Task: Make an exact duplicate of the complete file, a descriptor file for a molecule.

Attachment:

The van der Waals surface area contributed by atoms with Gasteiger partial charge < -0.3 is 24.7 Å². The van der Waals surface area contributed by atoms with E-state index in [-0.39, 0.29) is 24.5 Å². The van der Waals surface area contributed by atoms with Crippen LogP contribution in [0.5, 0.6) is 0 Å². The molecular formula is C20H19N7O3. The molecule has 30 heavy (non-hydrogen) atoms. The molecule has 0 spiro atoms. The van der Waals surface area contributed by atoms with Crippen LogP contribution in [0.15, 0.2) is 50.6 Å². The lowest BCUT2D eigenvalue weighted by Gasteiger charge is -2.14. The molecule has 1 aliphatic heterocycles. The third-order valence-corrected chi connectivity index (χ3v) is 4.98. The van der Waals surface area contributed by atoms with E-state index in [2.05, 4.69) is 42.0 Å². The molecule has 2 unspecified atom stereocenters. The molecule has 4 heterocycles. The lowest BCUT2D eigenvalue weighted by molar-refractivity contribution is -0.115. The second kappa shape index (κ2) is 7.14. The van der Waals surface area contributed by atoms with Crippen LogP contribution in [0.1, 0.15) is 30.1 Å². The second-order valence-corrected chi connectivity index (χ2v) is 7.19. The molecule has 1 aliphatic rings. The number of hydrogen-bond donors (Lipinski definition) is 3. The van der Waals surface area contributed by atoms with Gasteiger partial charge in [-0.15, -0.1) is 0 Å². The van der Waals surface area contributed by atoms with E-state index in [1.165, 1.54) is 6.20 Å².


The van der Waals surface area contributed by atoms with Gasteiger partial charge < -0.3 is 24.7 Å². The van der Waals surface area contributed by atoms with E-state index in [-0.39, 0.29) is 24.5 Å². The van der Waals surface area contributed by atoms with Crippen LogP contribution in [0.5, 0.6) is 0 Å². The molecular formula is C20H19N7O3. The molecule has 30 heavy (non-hydrogen) atoms. The molecule has 0 spiro atoms. The van der Waals surface area contributed by atoms with Crippen LogP contribution in [0.15, 0.2) is 50.6 Å². The lowest BCUT2D eigenvalue weighted by Gasteiger charge is -2.14. The molecule has 1 aliphatic heterocycles. The third-order valence-corrected chi connectivity index (χ3v) is 4.98. The van der Waals surface area contributed by atoms with E-state index in [2.05, 4.69) is 42.0 Å². The molecule has 2 unspecified atom stereocenters. The molecule has 4 heterocycles. The lowest BCUT2D eigenvalue weighted by molar-refractivity contribution is -0.115. The second kappa shape index (κ2) is 7.14. The van der Waals surface area contributed by atoms with Crippen LogP contribution in [0.1, 0.15) is 30.1 Å². The second-order valence-corrected chi connectivity index (χ2v) is 7.19. The molecule has 1 aliphatic rings. The number of hydrogen-bond donors (Lipinski definition) is 3. The van der Waals surface area contributed by atoms with Gasteiger partial charge in [-0.15, -0.1) is 0 Å². The van der Waals surface area contributed by atoms with E-state index in [1.165, 1.54) is 6.20 Å².